I didn’t set out to teach them a One True Way. To my mind, they are still 11- and 12-year old boys, and if they want to act like preteen boys, that’s fine. I did nip in the bud some intra-party theft and violence, but mostly, I stepped back and let them roll. It may be indulgent, but I want them to have the Old School style of learning about gaming from the dungeon up; stuff about relationships to NPCs and Theme and Role-Playing and Plot can be picked up later. I’d rather they pick those things up on their own, as they grow into the hobby. Recruiting girls is another issue I wonder about, but one sister has joined up and not been driven away, so they’re already ahead of my gang from back in the day.
Like your teens, they haven’t read gaming blogs or forums or even magazines (gasp!). They haven’t read as many novels, either, which kinda bothers me. They do study the books, and mine has the advantage of his parents’ 3.5e book collection.
*I* learned that as an old fart and a housekeeping stay-at-home dad, I barely had time to keep up with prep. I was glad to be running out of a module, but I still had to keep an eye on stats, treasure and the like.
Christmas break? Next summer? A one- or two-shot? Sure thing. Different game? Quite likely, with lighter rules. Maybe Traveller or Savage Worlds. Different setting, one that appeals to my grognardity? You bet– I’m eyeing old Star Frontiers.
Going back to school next week is going to hit them all really hard, but I will make efforts to see that his weekends have at least as much gaming as mine.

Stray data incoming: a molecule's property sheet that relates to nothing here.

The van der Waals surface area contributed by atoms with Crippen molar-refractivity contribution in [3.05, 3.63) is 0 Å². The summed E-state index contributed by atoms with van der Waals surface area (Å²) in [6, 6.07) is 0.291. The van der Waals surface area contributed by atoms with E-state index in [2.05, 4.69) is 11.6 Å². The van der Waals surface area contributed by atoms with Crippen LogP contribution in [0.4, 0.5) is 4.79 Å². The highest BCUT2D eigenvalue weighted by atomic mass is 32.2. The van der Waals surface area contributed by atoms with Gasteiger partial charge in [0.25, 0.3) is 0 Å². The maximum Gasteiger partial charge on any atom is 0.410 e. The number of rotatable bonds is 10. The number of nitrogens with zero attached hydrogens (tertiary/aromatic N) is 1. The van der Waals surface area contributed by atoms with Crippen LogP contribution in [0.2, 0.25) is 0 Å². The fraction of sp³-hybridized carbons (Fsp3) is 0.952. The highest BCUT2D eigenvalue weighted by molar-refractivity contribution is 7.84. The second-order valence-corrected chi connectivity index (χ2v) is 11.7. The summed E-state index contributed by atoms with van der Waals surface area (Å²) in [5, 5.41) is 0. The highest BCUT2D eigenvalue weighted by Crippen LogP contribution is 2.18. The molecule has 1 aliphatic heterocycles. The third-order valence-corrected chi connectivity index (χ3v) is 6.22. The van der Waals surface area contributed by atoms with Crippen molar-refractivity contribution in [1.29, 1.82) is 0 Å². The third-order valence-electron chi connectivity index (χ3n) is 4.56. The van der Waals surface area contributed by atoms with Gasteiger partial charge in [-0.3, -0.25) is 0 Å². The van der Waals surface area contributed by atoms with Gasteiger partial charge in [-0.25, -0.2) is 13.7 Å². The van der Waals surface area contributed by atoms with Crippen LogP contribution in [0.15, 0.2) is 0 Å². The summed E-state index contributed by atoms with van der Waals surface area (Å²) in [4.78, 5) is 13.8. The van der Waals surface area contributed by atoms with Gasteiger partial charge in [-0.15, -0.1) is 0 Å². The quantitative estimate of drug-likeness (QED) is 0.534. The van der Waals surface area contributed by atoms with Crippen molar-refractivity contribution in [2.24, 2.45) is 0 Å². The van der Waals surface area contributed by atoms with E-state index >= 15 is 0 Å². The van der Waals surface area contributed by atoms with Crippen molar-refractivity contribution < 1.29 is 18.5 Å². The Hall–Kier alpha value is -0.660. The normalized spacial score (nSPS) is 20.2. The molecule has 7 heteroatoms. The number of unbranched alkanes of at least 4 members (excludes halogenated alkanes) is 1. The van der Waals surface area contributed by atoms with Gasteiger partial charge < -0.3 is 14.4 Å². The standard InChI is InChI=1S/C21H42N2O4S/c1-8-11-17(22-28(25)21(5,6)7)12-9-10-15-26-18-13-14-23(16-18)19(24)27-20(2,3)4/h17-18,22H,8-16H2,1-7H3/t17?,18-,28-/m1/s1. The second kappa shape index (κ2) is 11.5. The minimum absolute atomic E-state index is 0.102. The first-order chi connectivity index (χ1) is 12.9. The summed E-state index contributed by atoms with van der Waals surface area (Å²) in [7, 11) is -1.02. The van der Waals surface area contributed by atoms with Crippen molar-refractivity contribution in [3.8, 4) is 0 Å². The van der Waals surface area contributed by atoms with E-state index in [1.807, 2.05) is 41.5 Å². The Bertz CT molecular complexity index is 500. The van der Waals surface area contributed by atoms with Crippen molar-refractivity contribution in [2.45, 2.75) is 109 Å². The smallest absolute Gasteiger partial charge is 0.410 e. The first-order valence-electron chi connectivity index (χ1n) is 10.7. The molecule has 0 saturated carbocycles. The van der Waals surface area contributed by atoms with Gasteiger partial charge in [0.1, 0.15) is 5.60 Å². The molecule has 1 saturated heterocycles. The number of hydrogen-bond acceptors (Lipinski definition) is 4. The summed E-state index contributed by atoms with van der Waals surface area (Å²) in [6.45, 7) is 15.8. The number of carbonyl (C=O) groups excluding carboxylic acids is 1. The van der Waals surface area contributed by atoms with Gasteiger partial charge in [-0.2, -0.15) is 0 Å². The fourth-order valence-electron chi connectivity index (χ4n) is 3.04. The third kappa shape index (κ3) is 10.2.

That sounds like an interesting experience Scott. The only recent experience I have is one that you have shared with me.
Our group decided to have a young teenager join the party, first in Star Wars Saga Edition as a temp for a missing player, before eventually leading to a full time role taking over an NPC converted to PC.
We then had him join us for a D&D 4e series. I didn’t realize what a new player the kid was during my time in the GM hot seat. The kid likes Star Wars and he sort of slid right into his role as a Jedi Padawan rather quickly. D&D was different though. I was now sitting beside him as a fellow player.
I had to contain my laughter and try to offer up sensible advice whenever our young trainee decided to do something incredibly brave (or dumb) during the D&D series. I found myself showing some restraint though, for who doesn’t remember the days when they learned from deciding to “split the party” or “try it solo.”